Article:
Three times in just two months a federal judge knocked down an executive order related to immigration by President Donald Trump. This time he used Trump’s own comments against him.

On Tuesday, in his ruling Judge William Orrick used a quote of Trump as support for his decision to put a block on the executive order that would have withheld funding from so-called “sanctuary cities,” which do not cooperate with U.S. federal immigration officials.

Trump when announcing his executive order called it a “weapon against communities that disagree with his immigration policy,” said the Judge. The judged cited as well an interview in February in which the president had threatened to cut funding off to California calling the state out of control in many ways.

His first comment was evidence the administration’s intent of the executive order was to apply broadly to various types of federal funds, and not only a relatively small amount of grant money as had been argued by the Justice Department, said the Judge.

The second statement gave evidence that two governments in California that had sued to stop the order – Santa Clara County and San Francisco – thought they would be a target, said Orrick.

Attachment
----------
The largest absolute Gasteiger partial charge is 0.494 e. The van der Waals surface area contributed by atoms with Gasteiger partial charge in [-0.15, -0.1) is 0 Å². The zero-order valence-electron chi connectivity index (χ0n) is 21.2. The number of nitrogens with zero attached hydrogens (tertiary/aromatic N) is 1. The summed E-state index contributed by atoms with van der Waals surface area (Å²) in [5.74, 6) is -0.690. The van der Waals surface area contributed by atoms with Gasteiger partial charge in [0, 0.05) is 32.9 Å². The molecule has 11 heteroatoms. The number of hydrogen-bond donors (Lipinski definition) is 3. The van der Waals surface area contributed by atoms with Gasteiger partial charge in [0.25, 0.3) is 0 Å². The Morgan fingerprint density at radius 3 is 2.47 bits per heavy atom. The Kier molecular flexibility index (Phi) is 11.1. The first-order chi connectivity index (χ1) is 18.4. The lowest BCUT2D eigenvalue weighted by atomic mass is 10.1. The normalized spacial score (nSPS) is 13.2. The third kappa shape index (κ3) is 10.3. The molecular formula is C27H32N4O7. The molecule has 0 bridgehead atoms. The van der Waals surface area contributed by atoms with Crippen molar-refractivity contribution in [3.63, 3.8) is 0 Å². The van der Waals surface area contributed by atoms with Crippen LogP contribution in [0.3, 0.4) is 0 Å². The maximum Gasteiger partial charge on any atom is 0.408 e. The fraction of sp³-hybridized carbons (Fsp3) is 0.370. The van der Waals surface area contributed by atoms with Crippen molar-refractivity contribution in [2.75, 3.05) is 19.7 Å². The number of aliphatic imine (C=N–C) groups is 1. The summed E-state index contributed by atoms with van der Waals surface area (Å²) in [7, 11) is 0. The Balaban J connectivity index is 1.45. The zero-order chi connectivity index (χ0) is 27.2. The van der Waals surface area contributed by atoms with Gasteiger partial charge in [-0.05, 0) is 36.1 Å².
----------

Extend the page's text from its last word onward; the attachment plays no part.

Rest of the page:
The ruling by Orrick was another setback for immigration policy at the White House as it nears day 100 later in April.

The sanctuary city executive order was amongst a flurry of measures involving immigration that Trump had signed during late January, including the banning of travelers from seven countries that are Muslim-majority and a directive that called for the building of a wall on the border between the U.S. and Mexico.

The words of Trump were cited as well by federal judges in Hawaii and Maryland, who in March blocked the revised visa ban on people from six countries that are Muslim-majority.

Both Judges said that comments by the president supported allegations that the visa ban had been aimed at Muslims.

The preliminary injunction by Orrick against the order will remain in place during the time that the lawsuits by San Clara County and San Francisco go through the court system.

The government has yet to cut off any flow of money or to declare any community

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